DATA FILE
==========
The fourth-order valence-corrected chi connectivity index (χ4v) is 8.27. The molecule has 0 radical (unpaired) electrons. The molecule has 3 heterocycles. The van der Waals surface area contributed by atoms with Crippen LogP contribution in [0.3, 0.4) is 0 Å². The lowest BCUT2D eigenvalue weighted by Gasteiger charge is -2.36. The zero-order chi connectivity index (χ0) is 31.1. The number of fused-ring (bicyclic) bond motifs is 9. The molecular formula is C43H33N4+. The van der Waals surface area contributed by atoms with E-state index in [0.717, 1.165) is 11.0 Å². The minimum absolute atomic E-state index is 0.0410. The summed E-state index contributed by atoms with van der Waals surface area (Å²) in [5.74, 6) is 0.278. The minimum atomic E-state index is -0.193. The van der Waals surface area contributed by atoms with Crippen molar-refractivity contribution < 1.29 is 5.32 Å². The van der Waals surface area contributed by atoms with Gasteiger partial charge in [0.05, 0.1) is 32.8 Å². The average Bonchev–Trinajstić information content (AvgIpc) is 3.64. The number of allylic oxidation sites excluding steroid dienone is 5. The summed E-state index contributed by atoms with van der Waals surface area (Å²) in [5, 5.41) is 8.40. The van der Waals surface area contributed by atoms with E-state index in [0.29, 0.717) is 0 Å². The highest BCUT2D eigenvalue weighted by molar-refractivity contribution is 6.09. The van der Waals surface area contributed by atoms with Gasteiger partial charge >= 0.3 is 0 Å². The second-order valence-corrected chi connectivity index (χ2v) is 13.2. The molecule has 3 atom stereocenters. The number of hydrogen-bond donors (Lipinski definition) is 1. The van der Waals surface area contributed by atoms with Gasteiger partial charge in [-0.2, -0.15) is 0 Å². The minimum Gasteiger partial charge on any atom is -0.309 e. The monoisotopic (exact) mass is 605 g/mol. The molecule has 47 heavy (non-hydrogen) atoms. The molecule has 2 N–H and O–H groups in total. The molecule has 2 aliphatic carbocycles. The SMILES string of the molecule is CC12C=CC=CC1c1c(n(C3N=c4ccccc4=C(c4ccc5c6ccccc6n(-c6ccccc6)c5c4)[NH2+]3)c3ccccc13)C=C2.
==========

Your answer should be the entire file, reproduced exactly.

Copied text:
The fourth-order valence-corrected chi connectivity index (χ4v) is 8.27. The molecule has 0 radical (unpaired) electrons. The molecule has 3 heterocycles. The van der Waals surface area contributed by atoms with Crippen LogP contribution in [0.3, 0.4) is 0 Å². The lowest BCUT2D eigenvalue weighted by Gasteiger charge is -2.36. The zero-order chi connectivity index (χ0) is 31.1. The number of fused-ring (bicyclic) bond motifs is 9. The molecular formula is C43H33N4+. The van der Waals surface area contributed by atoms with E-state index in [0.717, 1.165) is 11.0 Å². The minimum absolute atomic E-state index is 0.0410. The summed E-state index contributed by atoms with van der Waals surface area (Å²) in [5.74, 6) is 0.278. The minimum atomic E-state index is -0.193. The van der Waals surface area contributed by atoms with Crippen molar-refractivity contribution < 1.29 is 5.32 Å². The van der Waals surface area contributed by atoms with Gasteiger partial charge in [0.05, 0.1) is 32.8 Å². The average Bonchev–Trinajstić information content (AvgIpc) is 3.64. The number of allylic oxidation sites excluding steroid dienone is 5. The summed E-state index contributed by atoms with van der Waals surface area (Å²) in [5, 5.41) is 8.40. The van der Waals surface area contributed by atoms with E-state index in [0.29, 0.717) is 0 Å². The highest BCUT2D eigenvalue weighted by molar-refractivity contribution is 6.09. The van der Waals surface area contributed by atoms with Gasteiger partial charge >= 0.3 is 0 Å². The second-order valence-corrected chi connectivity index (χ2v) is 13.2. The molecule has 3 atom stereocenters. The number of hydrogen-bond donors (Lipinski definition) is 1. The van der Waals surface area contributed by atoms with Gasteiger partial charge in [-0.2, -0.15) is 0 Å². The minimum Gasteiger partial charge on any atom is -0.309 e. The monoisotopic (exact) mass is 605 g/mol. The molecule has 47 heavy (non-hydrogen) atoms. The molecule has 2 N–H and O–H groups in total. The molecule has 2 aliphatic carbocycles. The SMILES string of the molecule is CC12C=CC=CC1c1c(n(C3N=c4ccccc4=C(c4ccc5c6ccccc6n(-c6ccccc6)c5c4)[NH2+]3)c3ccccc13)C=C2.